This article is only available in the PDF format. Download the PDF to view the article, as well as its associated figures and tables.
In the patient's reminiscence, Dr Schwarz came off as the hero who had finally solved the problem of a long, miserable illness. His own recollection is colored otherwise. He states that he made a diagnosis of lead poisoning over the telephone based on "a rather inaccurate semiquantitative screening technique." He notes that the patient did not submit to a diagnostic test with EDTA; however, she had been advised that the drug might produce severe toxic reaction. Later during a febrile illness, a well known toxicologist observed that "she excreted 0.25 mg of lead in her urine in 24 hours. The excretion of this much lead is almost always associated with symptoms of lead poisoning. This opinion was further supported by the finding of stippled erythrocytes." These findings, the demonstration of lead contamination of the health food, and the patient's syndrome would seem to make the diagnosis of lead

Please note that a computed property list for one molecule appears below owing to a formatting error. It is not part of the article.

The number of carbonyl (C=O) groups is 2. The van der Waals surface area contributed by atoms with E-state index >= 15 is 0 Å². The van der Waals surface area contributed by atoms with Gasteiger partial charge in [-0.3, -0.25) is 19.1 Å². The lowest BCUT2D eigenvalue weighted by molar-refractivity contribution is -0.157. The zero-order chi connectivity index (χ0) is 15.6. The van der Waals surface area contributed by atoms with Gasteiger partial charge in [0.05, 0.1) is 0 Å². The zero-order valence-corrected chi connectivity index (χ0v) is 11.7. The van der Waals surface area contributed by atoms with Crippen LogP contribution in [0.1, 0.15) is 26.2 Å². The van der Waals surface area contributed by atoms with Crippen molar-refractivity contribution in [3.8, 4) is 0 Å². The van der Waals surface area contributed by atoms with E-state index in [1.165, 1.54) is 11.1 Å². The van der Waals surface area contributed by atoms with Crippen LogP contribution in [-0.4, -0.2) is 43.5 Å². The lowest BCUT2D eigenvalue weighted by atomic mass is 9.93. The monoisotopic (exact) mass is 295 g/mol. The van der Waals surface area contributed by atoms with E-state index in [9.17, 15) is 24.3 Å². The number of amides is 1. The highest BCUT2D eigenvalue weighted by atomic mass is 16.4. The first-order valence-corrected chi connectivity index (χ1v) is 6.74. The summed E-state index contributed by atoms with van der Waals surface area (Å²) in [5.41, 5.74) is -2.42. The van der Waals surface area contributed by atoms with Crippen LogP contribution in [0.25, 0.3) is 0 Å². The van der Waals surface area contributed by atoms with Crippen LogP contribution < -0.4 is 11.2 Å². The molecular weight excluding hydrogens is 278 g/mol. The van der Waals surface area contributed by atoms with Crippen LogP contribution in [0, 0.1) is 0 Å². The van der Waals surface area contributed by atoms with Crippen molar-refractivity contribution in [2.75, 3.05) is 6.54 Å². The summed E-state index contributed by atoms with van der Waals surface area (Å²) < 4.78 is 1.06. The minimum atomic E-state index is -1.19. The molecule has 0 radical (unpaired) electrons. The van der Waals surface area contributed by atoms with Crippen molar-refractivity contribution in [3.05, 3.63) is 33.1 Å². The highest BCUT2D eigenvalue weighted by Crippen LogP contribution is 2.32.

Crosby WH. Lead, Health Food, and Leukemia-Reply. JAMA. 1977;238(21):2262–2263. doi:10.1001/jama.1977.03280220030005